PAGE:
Never has so much been asked by so many of so few.... for so long. These heroes represent every color and creed. They are drawn from across the country and many immigrated to our shores.

They then freely choose to serve in the most distant and dangerous regions of the world, to protect democracy in its moments of maximum danger.

Wherever they serve - however they serve - whether they put on a uniform each day, or serve in ways which may never be fully known, these Americans wake up each morning willing to offer the "last full measure of devotion" on our behalf.

Every time they do so, they provide a stunning rebuke to the kinds of voices around the world who doubt freedom and democracy's ability to defend itself.

Unfortunately, we know there are those who seem to not understand – or say they do not - what it is that inspires a free people to step forward, willing to lay down their lives so that their country and fellow citizens might live.

But, we – who are both the wards and stewards of the democracy which has been preserved and handed down to us by veterans throughout our history – do understand.

We know that inciting fear and hatred of others is a source of weakness, not strength. And such divisive rhetoric can never inspire solidarity or sacrifice like love for others and love of country can.

It is this quality of devotion that we most honor in our veterans - those who have served, do serve and will serve.

On behalf of a grateful family of 96,000, thank you for your service.

Humbly,

Oscar

United named a top workplace for veterans

By The Hub team , November 10, 2019

Each year around Veterans Day, Indeed, one of the world's largest job search engines, rates companies based on actual employee reviews to identify which ones offer the best opportunities and benefits for current and former U.S. military members. Our dramatic improvement in the rankings this year reflects a stronger commitment than ever before to actively recruiting, developing and nurturing veteran talent.

"We've spent a lot of time over the past 12 months looking for ways to better connect with our employees who served and attract new employees from the military ranks," said Global Catering Operations and Logistics Managing Director Ryan Melby, a U.S. Army veteran and the president of our United for Veterans business resource group.

"Our group is launching a mentorship program, for instance, where we'll assign existing employee-veterans to work with new hires who come to us from the armed forces. Having a friend and an ally like that, someone who can help you translate the skills you picked up in the military to what we do as a civilian company, is invaluable. That initiative is still in its infancy, but I'm really optimistic about what it can do for United and for our veteran population here."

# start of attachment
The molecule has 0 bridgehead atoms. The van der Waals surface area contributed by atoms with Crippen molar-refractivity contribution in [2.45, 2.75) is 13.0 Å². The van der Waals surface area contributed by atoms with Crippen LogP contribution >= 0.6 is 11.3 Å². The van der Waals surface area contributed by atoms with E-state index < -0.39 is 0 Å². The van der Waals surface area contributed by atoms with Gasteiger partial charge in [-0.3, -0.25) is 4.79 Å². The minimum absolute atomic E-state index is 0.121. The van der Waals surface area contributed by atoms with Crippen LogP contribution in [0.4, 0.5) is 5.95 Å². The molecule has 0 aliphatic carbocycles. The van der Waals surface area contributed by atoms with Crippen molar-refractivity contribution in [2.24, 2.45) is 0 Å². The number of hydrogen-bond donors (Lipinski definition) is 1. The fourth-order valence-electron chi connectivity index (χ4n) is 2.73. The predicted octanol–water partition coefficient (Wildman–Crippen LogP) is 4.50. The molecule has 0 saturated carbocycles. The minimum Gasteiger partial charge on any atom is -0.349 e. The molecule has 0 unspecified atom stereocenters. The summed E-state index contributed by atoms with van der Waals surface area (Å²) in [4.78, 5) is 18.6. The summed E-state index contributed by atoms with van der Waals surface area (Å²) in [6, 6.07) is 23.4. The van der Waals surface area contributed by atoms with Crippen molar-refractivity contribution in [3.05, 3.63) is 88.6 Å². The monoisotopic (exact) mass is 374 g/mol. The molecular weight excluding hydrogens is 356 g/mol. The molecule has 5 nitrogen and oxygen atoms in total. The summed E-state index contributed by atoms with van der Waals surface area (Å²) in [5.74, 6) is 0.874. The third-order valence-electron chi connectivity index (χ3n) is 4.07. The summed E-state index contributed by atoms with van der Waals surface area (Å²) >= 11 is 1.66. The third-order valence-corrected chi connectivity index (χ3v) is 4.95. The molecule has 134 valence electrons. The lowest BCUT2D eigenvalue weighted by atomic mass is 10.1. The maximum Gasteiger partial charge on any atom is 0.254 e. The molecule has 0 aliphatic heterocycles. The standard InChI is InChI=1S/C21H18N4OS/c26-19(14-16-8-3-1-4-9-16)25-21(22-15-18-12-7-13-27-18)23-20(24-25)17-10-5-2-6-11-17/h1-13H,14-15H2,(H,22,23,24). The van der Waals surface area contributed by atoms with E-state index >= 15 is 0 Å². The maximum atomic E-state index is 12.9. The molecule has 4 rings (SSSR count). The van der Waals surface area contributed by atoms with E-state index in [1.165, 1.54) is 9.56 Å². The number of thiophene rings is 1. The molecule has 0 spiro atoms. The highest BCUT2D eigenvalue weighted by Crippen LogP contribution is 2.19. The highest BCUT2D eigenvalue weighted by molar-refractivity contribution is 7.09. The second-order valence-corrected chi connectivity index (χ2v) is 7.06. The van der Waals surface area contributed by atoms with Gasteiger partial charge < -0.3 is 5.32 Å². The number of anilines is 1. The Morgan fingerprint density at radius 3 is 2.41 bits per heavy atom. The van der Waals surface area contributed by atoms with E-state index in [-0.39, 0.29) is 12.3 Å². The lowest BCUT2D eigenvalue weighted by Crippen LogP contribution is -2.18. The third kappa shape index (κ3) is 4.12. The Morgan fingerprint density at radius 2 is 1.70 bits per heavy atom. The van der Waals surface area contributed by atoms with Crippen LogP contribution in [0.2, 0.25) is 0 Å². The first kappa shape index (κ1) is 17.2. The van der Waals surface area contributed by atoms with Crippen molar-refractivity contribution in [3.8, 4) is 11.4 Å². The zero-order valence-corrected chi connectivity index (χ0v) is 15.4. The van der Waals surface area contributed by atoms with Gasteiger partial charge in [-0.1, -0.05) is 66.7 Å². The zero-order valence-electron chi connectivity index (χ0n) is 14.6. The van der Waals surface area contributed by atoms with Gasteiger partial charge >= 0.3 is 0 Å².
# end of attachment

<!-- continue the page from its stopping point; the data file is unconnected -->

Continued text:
Impressively, we were the only one of our industry peers to move up on the list, further evidence that we're on a good track as a company.

Mission Accomplished

By Matt Adams , November 06, 2019

The question of where David Ferrari was had haunted retired U.S. Army Sergeant Major Vincent Salceto for the better part of 66 years.

Rarely did a week go by that Salceto didn't think about his old friend. Often, he relived their last moments together in a recurring nightmare. In it, it's once again 1953 and Salceto and Ferrari are patrolling a valley in what is now North Korea. Suddenly, explosions shatter the silence and flares light up the night sky.

Crouching under a barrage of bullets, Salceto, the squad's leader, drags two of his men to safety, then he sees Ferrari lying face down on the ground. He runs out to help him, but he's too late. And that's when he always wakes up.

Italian Americans from opposite coasts – Salceto from Philadelphia, Ferrari from San Francisco – the two became close, almost like brothers, after being assigned to the same unit during the Korean War. When Ferrari died, it hit Salceto hard.

"After that, I never let anyone get close to me like I did with Dave," he says. "I couldn't; I didn't want to go through that again."

When the war ended, Salceto wanted to tell Ferrari's family how brave their son and brother had been in battle. Most of all, he wanted to salute his friend at his gravesite and give him a proper farewell.

For decades, though, Salceto had no luck finding his final resting place or locating any of his relatives. Then, in June of this year, he uncovered a clue that led him to the Italian Cemetary in Colma, California, where Ferrari is buried.

Within days, Salceto, who lives in Franklinville, New Jersey, was packed and sitting aboard United Flight 731 from Philadelphia to San Francisco with his wife, Amy, and daughter, Donna Decker, on his way to Colma. For such a meaningful trip, he even wore his Army dress uniform.

That's how San Francisco-based flight attendant Noreen Baldwin spotted him as he walked down the jet bridge to get on the plane.

"I saw him and said to the other crew members, 'Oh my goodness, look at this guy,'" she says. "I knew there had to be a story."

The two struck up a conversation and Salceto told Baldwin why he was traveling. She got emotional listening to him talk and made a point of fussing over him, making sure he and his family had everything they needed.

About halfway through the flight, Baldwin had an idea. She and her fellow crew members would write messages of encouragement to Salceto and invite his fellow passengers to do the same.

"We did it discreetly," says Baldwin. "I asked the customers if they saw the man in uniform, which most had, and asked them if they wanted to write a few words for him on a cocktail napkin. A lot of people did; families did it together, parents got their kids to write something. After the first few rows, I was so choked up that I could barely talk."

When Baldwin surprised Salceto with dozens of hand-written notes, he, too, was speechless. He laid the stack on his lap and read each one. At the same time, the pilots made an announcement about the veteran over the loud speaker, after which the customers on board burst into applause.

"It seems contrived, and I hate using the word organic, but that's what it was; it just happened," Baldwin says. "Mr. Salceto was so loveable and humble, and what he was doing was so incredible, it felt like the right thing to do. And you could tell he was touched."

On June 27, Salceto finally stood before Ferrari's grave and said that long-awaited goodbye. As a trumpeter played "Taps," he unpinned a medal from his jacket and laid it reverently on the headstone.

"I had gotten a Bronze Star for my actions [the night Ferrari died] with a 'V' for valor, and that was the medal I put on Dave's grave," says Salceto, pausing to fight back tears. "I thought he was more deserving of it than I was."

For the first time in years, Salceto felt at peace. His mission was accomplished.